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July 21, 2018, 06:39:24 am
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Egyptian bottle

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Wattana
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« Reply #20 on: August 22, 2017, 09:09:52 pm »

Dear Joey,

There is another level of logic to this:
When a country is under enforced occupation all inhabitants opposed to the occupation suddenly have something in common (my enemy's enemy is my friend).

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Tom
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« Reply #21 on: August 23, 2017, 01:34:57 pm »

Dear Tom,

     Not if one group were oppressing another group. Then the oppressed group might see the occupying force as 'liberators' rather than 'oppressors'.

     Thus, the few Jews who survived the Ukrainian and German 'operated' Holocaust in the Ukraine saw the Russian communist occupation of the Ukraine as saving them. Of course, losing over 90% of your community in 4 years can do that to you.

     While the Ukrainians saw the Russians as soulless occupiers, and had welcomed the Nazi German invaders as liberators. Of course, considering that Stalin had pushed through the forced collectivisation of the Ukraine's farms in the late 1920s and 1930s, causing the deaths of over 8 million Ukrainians (over 25% of the population!) between 1926 and 1938, their attitude was also understandable.

    Let's hope the 21st C. is less bloodthirsty than the 20th C., though it hasn't seemed so, so far. Roll Eyes Shocked Lips sealed
Best,
Joey
     


Dear Joey,

There is another level of logic to this:
When a country is under enforced occupation all inhabitants opposed to the occupation suddenly have something in common (my enemy's enemy is my friend).

Best,
Tom
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Joey Silver, collecting snuff bottles since Feb.1970

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« Reply #22 on: August 24, 2017, 09:32:14 pm »


    Let's hope the 21st C. is less bloodthirsty than the 20th C., though it hasn't seemed so, so far. Roll Eyes Shocked Lips sealed



Dear Joey,

I share your hope !!!

Best,
Tom
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« Reply #23 on: August 25, 2017, 12:18:40 am »

Dear all,

It is interesting how staring with the discussions on ' Egyptian Bottle ', it then goes to some
' lamentation ' over the observations the the present generations don't appreciate what the former generations have done and contributed ! Indeed, this is the reality we see , especially with the generations after us.
In the context of Chinese arts and crafts, and more narrowly that of snuff bottles, I have tried to influence my three sons to have some similar affinity ( I don't even think of passion ! ) for things culturally Chinese. I have some consolation that my second son has certain inclination as evidenced by his two subsequent visits to to the Taipei Gugong Museum when he visited Taiwan with his family. He also asked me for a gift a Chinese oil painting to decorate his new apartment , and earmarked my Tongzi brass snuff bottle for his keeping in future ( he was with me when I brought him walking with me along Hollywood Road in Hong Kong where I bought the metal bottle and he remember that arduous holy grail ! ).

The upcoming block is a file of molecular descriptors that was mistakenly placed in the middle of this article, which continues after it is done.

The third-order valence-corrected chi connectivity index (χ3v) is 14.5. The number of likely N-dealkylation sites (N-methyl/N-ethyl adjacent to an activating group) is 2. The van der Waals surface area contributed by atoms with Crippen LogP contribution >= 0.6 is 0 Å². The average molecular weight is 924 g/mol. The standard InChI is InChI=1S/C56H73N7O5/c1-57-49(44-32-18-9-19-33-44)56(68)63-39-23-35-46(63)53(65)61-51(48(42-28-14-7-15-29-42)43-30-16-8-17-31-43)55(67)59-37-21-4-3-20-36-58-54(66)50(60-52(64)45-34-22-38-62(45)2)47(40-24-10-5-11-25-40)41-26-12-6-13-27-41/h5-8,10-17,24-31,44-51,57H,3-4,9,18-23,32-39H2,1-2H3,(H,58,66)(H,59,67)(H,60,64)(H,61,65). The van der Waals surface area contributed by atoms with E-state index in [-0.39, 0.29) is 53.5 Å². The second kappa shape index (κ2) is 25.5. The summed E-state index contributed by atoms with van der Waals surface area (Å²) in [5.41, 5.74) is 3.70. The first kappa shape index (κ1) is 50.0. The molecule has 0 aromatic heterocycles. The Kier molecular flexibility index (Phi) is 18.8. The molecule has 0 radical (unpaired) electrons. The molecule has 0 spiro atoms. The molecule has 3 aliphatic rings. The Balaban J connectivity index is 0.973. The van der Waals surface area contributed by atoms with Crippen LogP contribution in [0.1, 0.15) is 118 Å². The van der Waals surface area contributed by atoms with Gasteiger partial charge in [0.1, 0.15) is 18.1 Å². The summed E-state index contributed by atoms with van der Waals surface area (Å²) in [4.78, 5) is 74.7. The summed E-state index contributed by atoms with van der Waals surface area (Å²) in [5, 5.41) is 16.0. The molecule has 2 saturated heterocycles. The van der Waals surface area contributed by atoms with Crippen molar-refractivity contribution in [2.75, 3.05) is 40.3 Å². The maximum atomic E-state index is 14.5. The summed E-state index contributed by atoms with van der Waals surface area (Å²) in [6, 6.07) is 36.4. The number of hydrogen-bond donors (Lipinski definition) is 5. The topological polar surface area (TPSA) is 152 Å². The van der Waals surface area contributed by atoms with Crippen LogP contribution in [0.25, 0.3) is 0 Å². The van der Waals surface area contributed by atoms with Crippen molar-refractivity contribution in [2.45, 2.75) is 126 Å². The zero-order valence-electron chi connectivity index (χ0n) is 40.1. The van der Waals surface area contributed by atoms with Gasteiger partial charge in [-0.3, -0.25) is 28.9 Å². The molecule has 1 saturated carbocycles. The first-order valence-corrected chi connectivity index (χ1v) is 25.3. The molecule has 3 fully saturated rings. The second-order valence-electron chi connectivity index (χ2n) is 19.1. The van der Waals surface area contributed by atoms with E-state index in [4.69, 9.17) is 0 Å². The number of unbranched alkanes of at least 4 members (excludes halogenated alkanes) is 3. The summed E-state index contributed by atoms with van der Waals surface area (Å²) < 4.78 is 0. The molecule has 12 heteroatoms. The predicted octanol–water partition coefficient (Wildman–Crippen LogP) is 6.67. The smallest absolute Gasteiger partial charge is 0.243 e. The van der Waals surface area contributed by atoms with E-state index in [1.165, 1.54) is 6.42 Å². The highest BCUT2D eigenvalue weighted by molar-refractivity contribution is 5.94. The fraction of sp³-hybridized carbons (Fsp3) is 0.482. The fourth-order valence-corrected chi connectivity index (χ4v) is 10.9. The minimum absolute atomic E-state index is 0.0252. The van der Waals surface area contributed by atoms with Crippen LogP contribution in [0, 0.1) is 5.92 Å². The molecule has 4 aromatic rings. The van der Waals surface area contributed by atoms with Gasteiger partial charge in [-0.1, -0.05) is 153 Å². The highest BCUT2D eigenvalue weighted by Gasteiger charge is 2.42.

My third daughter-in-law shows certain appreciation on things Chinese, having asked of me for a porcelain plaque for their new house. She has expressed interests on some organic snuff bottles in my collection as well !
I am going against the tide to switch my grand children's attention from iPad to snuff bottles !!
Inn Bom
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« Reply #24 on: August 25, 2017, 04:38:22 am »

Inn Bok,

Indeed, it is fascinating where these threads sometimes lead.  I have no idea if my daughters will have any interest in snuff bottles or any other antiques which I possess.  But, can only hope that if I possibly show them a connection with an object of art and their ancestry, that it might spark their interest, get them curious about genealogy and history in general,  that they might find it "valuable" or intriguing enough to want to preserve it much in the same way that I have, and pass it on to future generations.

I agree with you that a personal connection with an object is a great way to achieve this, much like you are planning to do with the brass snuff bottle, as a result of a strong memory. Though not snuff bottle related, I'll share a story: 
As you may know, I build custom furniture.  In our old house, there was a chair in the hallway, an antique reproduction of a Chippendale chair, which I built when I was a student at North Bennet Street School in Boston.  When one of our girls were misbehaving, we would send them to this chair for a time out, and it became known as "the naughty chair".  When my youngest daughter was about 5 years old, I helped out our local symphony orchestra fundraiser, by offering my services to teach someone how build a Chippendale chair, similar to the one I had built.  A wife bid on this as a gift for her husband, Alan.  The lessons went on forever!
But, in the end, Alan finished his chair and I made a good friend.  The couple invited us out to their house, where the girls fished in their pond.  After dinner, Alan's wife was very excited to showcase Alan's finished chair to our family. My youngest daughter looked at the chair wide eyed, and said, "Dad, why does Mr. Alan have a 'naughty chair'? Was he being naughty?!?